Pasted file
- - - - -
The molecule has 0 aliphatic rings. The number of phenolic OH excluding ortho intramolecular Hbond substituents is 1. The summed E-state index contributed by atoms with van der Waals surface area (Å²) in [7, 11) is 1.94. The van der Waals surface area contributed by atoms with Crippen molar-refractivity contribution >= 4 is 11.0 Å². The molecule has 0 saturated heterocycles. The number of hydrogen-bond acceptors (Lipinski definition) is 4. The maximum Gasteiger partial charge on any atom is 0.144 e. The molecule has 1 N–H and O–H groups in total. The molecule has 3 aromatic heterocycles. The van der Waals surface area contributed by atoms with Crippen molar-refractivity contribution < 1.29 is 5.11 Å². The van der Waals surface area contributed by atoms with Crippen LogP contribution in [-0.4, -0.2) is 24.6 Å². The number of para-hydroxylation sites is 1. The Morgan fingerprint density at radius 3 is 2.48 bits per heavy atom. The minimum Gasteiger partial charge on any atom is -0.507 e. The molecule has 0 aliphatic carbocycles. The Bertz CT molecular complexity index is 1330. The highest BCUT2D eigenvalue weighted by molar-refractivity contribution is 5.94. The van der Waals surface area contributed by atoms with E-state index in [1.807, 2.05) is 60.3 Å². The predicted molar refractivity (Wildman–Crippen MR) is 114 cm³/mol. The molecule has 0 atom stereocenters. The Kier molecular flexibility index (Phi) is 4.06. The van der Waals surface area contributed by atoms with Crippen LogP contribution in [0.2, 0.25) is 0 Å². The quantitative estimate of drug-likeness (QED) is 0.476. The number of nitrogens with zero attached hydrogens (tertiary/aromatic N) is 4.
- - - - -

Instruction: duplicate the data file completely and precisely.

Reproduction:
The molecule has 0 aliphatic rings. The number of phenolic OH excluding ortho intramolecular Hbond substituents is 1. The summed E-state index contributed by atoms with van der Waals surface area (Å²) in [7, 11) is 1.94. The van der Waals surface area contributed by atoms with Crippen molar-refractivity contribution >= 4 is 11.0 Å². The molecule has 0 saturated heterocycles. The number of hydrogen-bond acceptors (Lipinski definition) is 4. The maximum Gasteiger partial charge on any atom is 0.144 e. The molecule has 1 N–H and O–H groups in total. The molecule has 3 aromatic heterocycles. The van der Waals surface area contributed by atoms with Crippen molar-refractivity contribution < 1.29 is 5.11 Å². The van der Waals surface area contributed by atoms with Crippen LogP contribution in [-0.4, -0.2) is 24.6 Å². The number of para-hydroxylation sites is 1. The Morgan fingerprint density at radius 3 is 2.48 bits per heavy atom. The minimum Gasteiger partial charge on any atom is -0.507 e. The molecule has 0 aliphatic carbocycles. The Bertz CT molecular complexity index is 1330. The highest BCUT2D eigenvalue weighted by molar-refractivity contribution is 5.94. The van der Waals surface area contributed by atoms with E-state index in [1.807, 2.05) is 60.3 Å². The predicted molar refractivity (Wildman–Crippen MR) is 114 cm³/mol. The molecule has 0 atom stereocenters. The Kier molecular flexibility index (Phi) is 4.06. The van der Waals surface area contributed by atoms with Crippen LogP contribution in [0.2, 0.25) is 0 Å². The quantitative estimate of drug-likeness (QED) is 0.476. The number of nitrogens with zero attached hydrogens (tertiary/aromatic N) is 4.